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Management

MANAGING ICT. By Terry Freedman. From the Effective Teaching Skills series (Ed Professor Trevor Kerry). Hodder amp; Stoughton pound;9.99. INTERACTIVE CHILDREN, COMMUNICATIVE TEACHING. By Deirdre Cook and Helen Finlayson. Open University Press pound;12.99.

For years, the successful use of ICT in classrooms was the preserve of the enthusiastic few. Now all schools are being urged, through high levels of government investment, to make the use of classroom computers a mainstream activity. For many this raises a wide range of management issues as well as challenges to classroom practice.

Managing ICT provides useful material for dealing with the management aspects. It has a clear focus on supporting those teachers charged with implementing ICT in schools and colleges.

Part of the Effective Teaching Skills series, this readable book has an underlying theme of "re-engineering learning". It provides sound, practical advice and prompts the reader by asking pertinent questions on checklists at the end of each chapter.

Support for classroom use comes in the form of Inset advice and suggestions for recording progression and achievement.

What is really pleasing is that the author avoids a narrow technological perspective and combines the people and curriculum issues with technoloical considerations, giving a holistic view of ICT management. Whether you read it from cover to cover or use it for reference, Managing ICT represents little outlay for a lot of help.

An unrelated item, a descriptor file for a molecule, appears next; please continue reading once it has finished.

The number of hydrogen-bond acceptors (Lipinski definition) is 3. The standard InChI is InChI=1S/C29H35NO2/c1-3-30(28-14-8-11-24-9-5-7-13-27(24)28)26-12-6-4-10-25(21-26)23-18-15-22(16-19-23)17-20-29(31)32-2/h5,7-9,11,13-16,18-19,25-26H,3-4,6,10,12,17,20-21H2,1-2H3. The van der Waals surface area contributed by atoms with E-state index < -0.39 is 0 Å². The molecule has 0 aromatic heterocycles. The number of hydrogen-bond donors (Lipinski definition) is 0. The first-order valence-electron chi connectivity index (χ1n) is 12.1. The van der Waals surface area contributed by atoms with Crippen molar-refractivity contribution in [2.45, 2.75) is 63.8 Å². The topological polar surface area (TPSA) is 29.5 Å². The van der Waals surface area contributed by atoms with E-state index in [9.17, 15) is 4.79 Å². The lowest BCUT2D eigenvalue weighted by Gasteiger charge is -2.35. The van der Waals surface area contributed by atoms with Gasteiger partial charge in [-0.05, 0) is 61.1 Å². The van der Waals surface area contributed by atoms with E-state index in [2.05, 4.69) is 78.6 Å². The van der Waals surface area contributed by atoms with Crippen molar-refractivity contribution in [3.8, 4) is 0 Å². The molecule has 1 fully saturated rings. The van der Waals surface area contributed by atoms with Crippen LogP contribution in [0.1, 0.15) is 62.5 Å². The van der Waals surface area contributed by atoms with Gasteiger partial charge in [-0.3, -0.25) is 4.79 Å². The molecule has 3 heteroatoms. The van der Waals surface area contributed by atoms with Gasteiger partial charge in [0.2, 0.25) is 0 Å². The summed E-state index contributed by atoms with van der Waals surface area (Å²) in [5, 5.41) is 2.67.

Classroom practice in the primary school is explored in Interactive Children, Communicative Teaching, by Deirdre Cook and Helen Finlayson. Effective learning is the underlying theme of this book, which looks at how learning can be managed and supported with ICT in primary schools.

Cameos - mini case studies that describe a range of situations from the learner or teacher viewpoint - are used at the beginning of each chapter, with research findings and academic writing underpinning the discussion.

Each chapter ends with a useful summary and practical points to consider. Practice and theory are well integrated to provide a text that is readable and thought-provoking, yet practical.

The book is good material for teachers and primary students striving to make effective use of ICT in the classroom. If computers are to make a real difference to learning, teachers needto take an analytical approach to the learning experiences of the pupils and reflect on the appropriate application of technology. Interactive Children, Communicative Teaching can help them do this.

Les Watson

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